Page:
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Breaking Apart the Story of an Hour by Kate Chopin

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Kate Chopin's "Story of an Hour", is a short story of a man being presumed dead but is actually alive. The story takes place in Mrs. Mallard's home. Mrs. Mallard is the wife of Brently Mallard. Brently is the man who is presumed dead. Richards, who is also in the passage, is Brently Mallard's close friend of many years. Josephine, who is at Mrs. Mallard's side through the whole ordeal, is her sister. The day begins as usual. The air is filled with birds singing and trees swaying the spring air. There are few clouds in the sky and the smell of sweet rain drifting through the air. The passage is portrayed with happiness. We see a little of this happiness shown as the narrator, Kate Chopin's, says, "There was a feverish triumph in her eyes, and she carried herself unwittingly like a goddess of Victory" (228). There is also amazement and awe at the sight of Brently Mallard walking in the door, because throughout the story everyone believes he is dead. The plot as a whole is an evident one: a woman, Mrs. Mallard, is happy her husband, Brently Mallard, is dead then she is devastated he is alive.

As we start to read the passage we see Mrs. Mallard as being a women trapped, then set free because of her husband's death. We see this freedom through the words of the narrator as Mrs. Mallard says, "she said it over and over under her breath: "free, free, and free!"(228) Mrs. Mallard is afraid at first because her husband has been killed, then all sadness seems to disappear. Mrs. Mallard seems to of accomplished something from Brently's death. The death of Brently is not a curse but a triumph. She was happier her husband was dead because she could be her own person now and did not have to listen to anyone else telling her what she could or could not do.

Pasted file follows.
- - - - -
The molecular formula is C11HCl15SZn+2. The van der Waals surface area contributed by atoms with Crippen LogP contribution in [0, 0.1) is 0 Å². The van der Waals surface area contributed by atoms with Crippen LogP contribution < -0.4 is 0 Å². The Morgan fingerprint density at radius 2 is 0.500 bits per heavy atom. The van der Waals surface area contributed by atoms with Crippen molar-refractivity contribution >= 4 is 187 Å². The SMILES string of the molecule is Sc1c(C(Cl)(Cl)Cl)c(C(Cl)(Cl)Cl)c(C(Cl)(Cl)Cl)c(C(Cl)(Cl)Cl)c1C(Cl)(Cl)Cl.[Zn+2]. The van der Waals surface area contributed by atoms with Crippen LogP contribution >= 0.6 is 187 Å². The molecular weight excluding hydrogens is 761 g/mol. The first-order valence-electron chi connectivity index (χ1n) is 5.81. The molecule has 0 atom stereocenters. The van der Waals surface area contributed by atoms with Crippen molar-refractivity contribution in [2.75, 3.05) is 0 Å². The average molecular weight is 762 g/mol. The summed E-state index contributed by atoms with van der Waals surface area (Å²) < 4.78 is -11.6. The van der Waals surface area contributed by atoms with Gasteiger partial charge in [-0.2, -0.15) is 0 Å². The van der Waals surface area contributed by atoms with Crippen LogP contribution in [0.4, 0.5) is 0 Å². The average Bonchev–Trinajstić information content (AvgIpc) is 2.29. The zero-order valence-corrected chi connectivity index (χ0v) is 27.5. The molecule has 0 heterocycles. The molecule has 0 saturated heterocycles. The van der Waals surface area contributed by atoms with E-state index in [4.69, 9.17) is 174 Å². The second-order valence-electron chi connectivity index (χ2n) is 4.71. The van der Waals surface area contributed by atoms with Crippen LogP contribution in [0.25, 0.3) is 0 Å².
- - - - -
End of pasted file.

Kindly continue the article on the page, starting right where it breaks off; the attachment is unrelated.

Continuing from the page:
The narrator, Kate Chopin, brings a suspenseful vibe as well. As Mrs. Mallard makes her way down the stairs everyone seems to be waiting for something to happen, and happen it does. The narrator brings suspense as she says, "someone was opening the front door with a latchkey" (228). We can see from this statement that Kate Chopin's passage is going from happiness and sadness to surprise and awe. The person walking in seems to surprise everyone,-for example, "he stood amazed at Josephine's piercing cry; at Richard's quick motion to screen him from the view of his wife. But Richard's was too late" (228).

All the commotion was too much for her. Mrs. Mallard was so devastated by her husband's appearance that she fell down immediately and died. The narrator uses a good statement as she says, "when the doctor's came they said she had died of heart disease- of joy that kills" (228). Why did Mrs. Mallard really die though? Many readers may ask that question but the truth lies in the story. Mrs. Mallard thought her husband was dead and began to be happy and feel free,



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